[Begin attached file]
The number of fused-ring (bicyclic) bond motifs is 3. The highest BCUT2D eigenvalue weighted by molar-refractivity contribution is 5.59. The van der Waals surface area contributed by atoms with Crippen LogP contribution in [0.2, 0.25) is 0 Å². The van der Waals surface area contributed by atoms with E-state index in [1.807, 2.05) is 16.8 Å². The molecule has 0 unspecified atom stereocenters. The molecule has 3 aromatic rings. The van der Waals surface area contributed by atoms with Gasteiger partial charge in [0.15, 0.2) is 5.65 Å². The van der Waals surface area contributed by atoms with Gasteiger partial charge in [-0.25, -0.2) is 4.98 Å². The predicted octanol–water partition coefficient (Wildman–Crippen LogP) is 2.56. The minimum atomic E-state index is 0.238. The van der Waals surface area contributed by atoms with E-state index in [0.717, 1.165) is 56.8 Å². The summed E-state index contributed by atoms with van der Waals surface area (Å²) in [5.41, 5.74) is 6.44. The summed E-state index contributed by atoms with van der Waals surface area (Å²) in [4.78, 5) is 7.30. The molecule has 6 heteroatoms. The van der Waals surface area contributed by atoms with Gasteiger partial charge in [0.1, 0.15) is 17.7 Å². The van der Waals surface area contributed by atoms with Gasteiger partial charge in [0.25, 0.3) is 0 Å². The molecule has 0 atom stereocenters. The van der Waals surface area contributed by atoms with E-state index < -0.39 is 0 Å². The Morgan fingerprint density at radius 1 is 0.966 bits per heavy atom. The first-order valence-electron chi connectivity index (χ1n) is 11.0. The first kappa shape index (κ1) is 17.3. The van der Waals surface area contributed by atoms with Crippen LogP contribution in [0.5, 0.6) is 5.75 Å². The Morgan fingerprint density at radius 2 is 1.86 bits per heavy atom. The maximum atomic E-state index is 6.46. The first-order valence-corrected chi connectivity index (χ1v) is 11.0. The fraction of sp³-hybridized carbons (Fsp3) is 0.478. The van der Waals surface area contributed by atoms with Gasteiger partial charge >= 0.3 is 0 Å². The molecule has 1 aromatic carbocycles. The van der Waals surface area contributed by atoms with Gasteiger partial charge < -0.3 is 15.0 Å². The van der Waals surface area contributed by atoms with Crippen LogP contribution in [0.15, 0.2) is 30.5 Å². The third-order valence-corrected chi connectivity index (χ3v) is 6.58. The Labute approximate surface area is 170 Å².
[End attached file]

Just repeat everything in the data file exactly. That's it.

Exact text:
The number of fused-ring (bicyclic) bond motifs is 3. The highest BCUT2D eigenvalue weighted by molar-refractivity contribution is 5.59. The van der Waals surface area contributed by atoms with Crippen LogP contribution in [0.2, 0.25) is 0 Å². The van der Waals surface area contributed by atoms with E-state index in [1.807, 2.05) is 16.8 Å². The molecule has 0 unspecified atom stereocenters. The molecule has 3 aromatic rings. The van der Waals surface area contributed by atoms with Gasteiger partial charge in [0.15, 0.2) is 5.65 Å². The van der Waals surface area contributed by atoms with Gasteiger partial charge in [-0.25, -0.2) is 4.98 Å². The predicted octanol–water partition coefficient (Wildman–Crippen LogP) is 2.56. The minimum atomic E-state index is 0.238. The van der Waals surface area contributed by atoms with E-state index in [0.717, 1.165) is 56.8 Å². The summed E-state index contributed by atoms with van der Waals surface area (Å²) in [5.41, 5.74) is 6.44. The summed E-state index contributed by atoms with van der Waals surface area (Å²) in [4.78, 5) is 7.30. The molecule has 6 heteroatoms. The van der Waals surface area contributed by atoms with Gasteiger partial charge in [0.1, 0.15) is 17.7 Å². The van der Waals surface area contributed by atoms with Gasteiger partial charge in [0.25, 0.3) is 0 Å². The molecule has 0 atom stereocenters. The van der Waals surface area contributed by atoms with E-state index < -0.39 is 0 Å². The Morgan fingerprint density at radius 1 is 0.966 bits per heavy atom. The first-order valence-electron chi connectivity index (χ1n) is 11.0. The first kappa shape index (κ1) is 17.3. The van der Waals surface area contributed by atoms with Crippen LogP contribution in [0.5, 0.6) is 5.75 Å². The Morgan fingerprint density at radius 2 is 1.86 bits per heavy atom. The maximum atomic E-state index is 6.46. The first-order valence-corrected chi connectivity index (χ1v) is 11.0. The fraction of sp³-hybridized carbons (Fsp3) is 0.478. The van der Waals surface area contributed by atoms with Gasteiger partial charge >= 0.3 is 0 Å². The molecule has 1 aromatic carbocycles. The van der Waals surface area contributed by atoms with Gasteiger partial charge < -0.3 is 15.0 Å². The van der Waals surface area contributed by atoms with Crippen LogP contribution in [0.15, 0.2) is 30.5 Å². The third-order valence-corrected chi connectivity index (χ3v) is 6.58. The Labute approximate surface area is 170 Å².